How To Break Up With My Cat (Eo-tteoh-ge he-eo-jil-kka)

Korea (2016) Dir. David Cho

People who aren’t pet owners will never know how important that furry/feathered/scaly companion can be to a family unit or in a singleton’s life. Because we can’t communicate directly with our pets we don’t always know what they want beyond, food, exercise or to evacuate their bowels, yet once the bond is formed, maybe our pets are just as keen on our well-being as we are on theirs.

Na-bi (Seo Jun-Young) is a trainee sushi chef recently moved into a new apartment. His next-door neighbour is Ejung (Park Gyulee), a travel writer who lives with her cat Yamma. Since Yamma shows acceptance towards Na-bi that she doesn’t show to other men, happily invading his apartment and enjoying fish suppers with him.

When Ejung needs to go away for research purposes, she leaves Yamma in Na-bi’s care but what Ejung doesn’t know is that Na-bi can see the souls of cats, manifest in human form. Yamma’s soul has been taken over by Ejung’s late mother Ma Jang-Soon (Lee Young-Ran) who is looking for Mr. Right for her daughter so she can finally see her settle down.

This indie outing from David Cho (who is Korean despite the Hong Kong sounding name) is a thoughtful drama with a light fantasy bent that avoids being too sentimental with its central theme of relationships and emotional closure. In the grand scheme of things the cat angle is something of a gimmicky conduit for discussing the much deeper issue of preparing for the death of loved one.

Even with the air of phlegmatic whimsy that permeates through the opening scene of Na-bi unpacking his boxes and talking to Ma Jong-Soon unaware she is Yamma the cat, we are not prepared for the sobering tone that surfaces later on. Cho doesn’t allow things to descend into melancholy, preferring to remain philosophical about the gloomy subject of handling loss.

At first, Na-bi’s sushi making aspirations don’t appear to have much relevance aside from his cooking skills making him a catch for any woman, but humorously the attendant fishy aroma he picks up is supposedly what attracts the cats to him. It also helps make Na-bi more attractive to Ejung although Na-bi is glacially slow to pick up on these signs.

But at least Yamma approves, watching over this potential couple with interest, shooting Na-bi the odd prompting look here and there in both forms to get some comic mileage out of this curious premise. Ejung often being away gives Na-bi and Yamma plenty of opportunity to get to know each other and reach an understanding that currently cannot be shared between mother and daughter.

Having finally got their act together – which isn’t a spoiler since the relationship is crucial to the story, so no “Will they, won’t they?” time wasting here – Na-bi and Ejung have their first major crisis as a couple to face which provides the clever twist to the film’s title. No doubt How To Break Up With My Cat suggests a cat and owner must part of the betterment of a new relationship; instead Cho’s meaning is more serious.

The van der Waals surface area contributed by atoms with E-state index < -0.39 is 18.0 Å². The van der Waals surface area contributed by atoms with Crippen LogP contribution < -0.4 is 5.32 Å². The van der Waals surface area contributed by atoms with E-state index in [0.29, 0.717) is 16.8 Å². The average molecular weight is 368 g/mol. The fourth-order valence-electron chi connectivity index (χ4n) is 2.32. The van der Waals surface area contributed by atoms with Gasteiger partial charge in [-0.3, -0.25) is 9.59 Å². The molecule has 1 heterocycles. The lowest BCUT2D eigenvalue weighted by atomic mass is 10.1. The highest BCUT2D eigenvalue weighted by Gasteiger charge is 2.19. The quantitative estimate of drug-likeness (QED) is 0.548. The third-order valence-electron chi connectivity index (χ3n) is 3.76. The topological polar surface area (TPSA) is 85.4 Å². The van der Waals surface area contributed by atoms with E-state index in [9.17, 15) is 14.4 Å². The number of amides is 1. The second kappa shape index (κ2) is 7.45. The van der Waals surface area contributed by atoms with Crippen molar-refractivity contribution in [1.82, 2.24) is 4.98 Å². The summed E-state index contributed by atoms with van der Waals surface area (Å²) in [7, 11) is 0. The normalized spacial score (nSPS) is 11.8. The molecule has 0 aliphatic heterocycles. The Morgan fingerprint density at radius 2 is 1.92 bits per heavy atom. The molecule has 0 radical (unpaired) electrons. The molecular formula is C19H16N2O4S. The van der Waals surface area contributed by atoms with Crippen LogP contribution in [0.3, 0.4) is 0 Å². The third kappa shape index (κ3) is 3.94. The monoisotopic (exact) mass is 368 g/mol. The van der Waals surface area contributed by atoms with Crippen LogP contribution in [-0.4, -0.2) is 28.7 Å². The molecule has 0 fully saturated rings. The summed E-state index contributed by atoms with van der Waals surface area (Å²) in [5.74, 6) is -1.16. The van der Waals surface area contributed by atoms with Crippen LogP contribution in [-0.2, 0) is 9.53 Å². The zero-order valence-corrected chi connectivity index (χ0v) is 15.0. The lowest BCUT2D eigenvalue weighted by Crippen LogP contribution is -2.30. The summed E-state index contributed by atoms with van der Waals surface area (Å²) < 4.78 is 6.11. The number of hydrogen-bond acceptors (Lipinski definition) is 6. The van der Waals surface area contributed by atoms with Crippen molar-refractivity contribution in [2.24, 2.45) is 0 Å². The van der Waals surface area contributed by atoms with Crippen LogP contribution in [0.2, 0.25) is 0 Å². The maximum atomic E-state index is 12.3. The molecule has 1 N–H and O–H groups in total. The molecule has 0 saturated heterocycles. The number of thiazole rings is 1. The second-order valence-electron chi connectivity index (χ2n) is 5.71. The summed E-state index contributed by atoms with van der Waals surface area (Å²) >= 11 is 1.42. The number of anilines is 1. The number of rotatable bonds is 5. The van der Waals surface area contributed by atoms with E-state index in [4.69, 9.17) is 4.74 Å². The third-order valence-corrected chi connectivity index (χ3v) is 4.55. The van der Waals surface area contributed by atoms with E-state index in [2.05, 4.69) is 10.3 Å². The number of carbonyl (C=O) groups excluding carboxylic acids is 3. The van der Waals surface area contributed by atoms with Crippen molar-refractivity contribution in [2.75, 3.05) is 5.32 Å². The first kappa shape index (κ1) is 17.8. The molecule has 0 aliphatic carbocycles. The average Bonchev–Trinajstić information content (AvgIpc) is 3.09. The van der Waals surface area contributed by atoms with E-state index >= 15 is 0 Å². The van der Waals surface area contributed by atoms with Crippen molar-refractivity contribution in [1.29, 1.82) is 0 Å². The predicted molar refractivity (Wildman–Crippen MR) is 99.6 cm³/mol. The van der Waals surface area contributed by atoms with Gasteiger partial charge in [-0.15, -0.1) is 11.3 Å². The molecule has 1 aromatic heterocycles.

Yamma is diagnosed with a cancerous tumour and is given a few months to live. Both Na-bi and Ejung are distraught at this news but their reactions are totally different. Because he can talk to Yamma, Na-bi is able to take a more pragmatic approach to this inevitability and help Yamma/Jong-Soon fulfil some wishes pertaining to her daughter; Ejung goes onto the internet and finds a quack claiming he can cure cancer.

Cho’s script is at its most evocative in the scenes with Na-bi and Jong-Soon, the latter a smiley middle-aged woman who even appears in a hat and coat for when they venture outside. It is not made explicit but the Far East’s predilection for Buddhist philosophy is the implied rationale for this mother to cat reincarnation, while Na-bi’s uncanny ability seems a case of positive karma for a good deed done as a child.

Because of this we forget that Jong-Soon is Yamma which makes the moments where Ejung hugs her pet when shown to the audience in her human form deeply poignant, the daughter blissfully unaware that the mother she yearns to see again is in fact in her arms. As sappy as this sounds, there is no schmaltz and Cho pitches this just right to evoke this sense of distant closeness as a heart-warming if elegiac motif.

Not everything hits the mark however, with too much time spent on the daily life of Ejung and her quirky co-workers and testy boss (Baek Do-Bin). Only Ejung’s best friend (Choi Hee-Seo), occasionally teased as a potential partner to Na-bi’s friend, serves some purpose, the rest are minor distractions. Na-bi’s colleagues and haughty boss fare a little better in the relevance stakes but aren’t fleshed out enough to feel substantial.

Former K-Pop idol Park Gyulee (KARA) does a decent job in her second film (following a few intermittent TV roles) as Ejung, but doesn’t quite emit the requisite warmth the role requires. She does create an enjoyable chemistry with the more experienced Seo Jun-Young who is very likeable, but the most fun and meaningful performance comes from Lee Young-Ran as Jong-Soon, with Yamma the cat a close second.

Cho sticks to his indie credentials by keeping the production modest, the most ambitious display being a quirky animation sequence. Changes between Jong-Soon and Yamma handled by cutaways and not CGI style morphing which must have been a temptation, but would have removed the very heart of the interaction scenes, not to mention undermined the message of unconditional affection.

Offering a nice twist on an age-old concept is the strongest facet driving How To Break Up With My Cat and whilst I wanted to like it more, I can still appreciate it as the amiable and forward-looking reverie it is. A lovely idea that is perhaps too meandering on occasion in its exploration.

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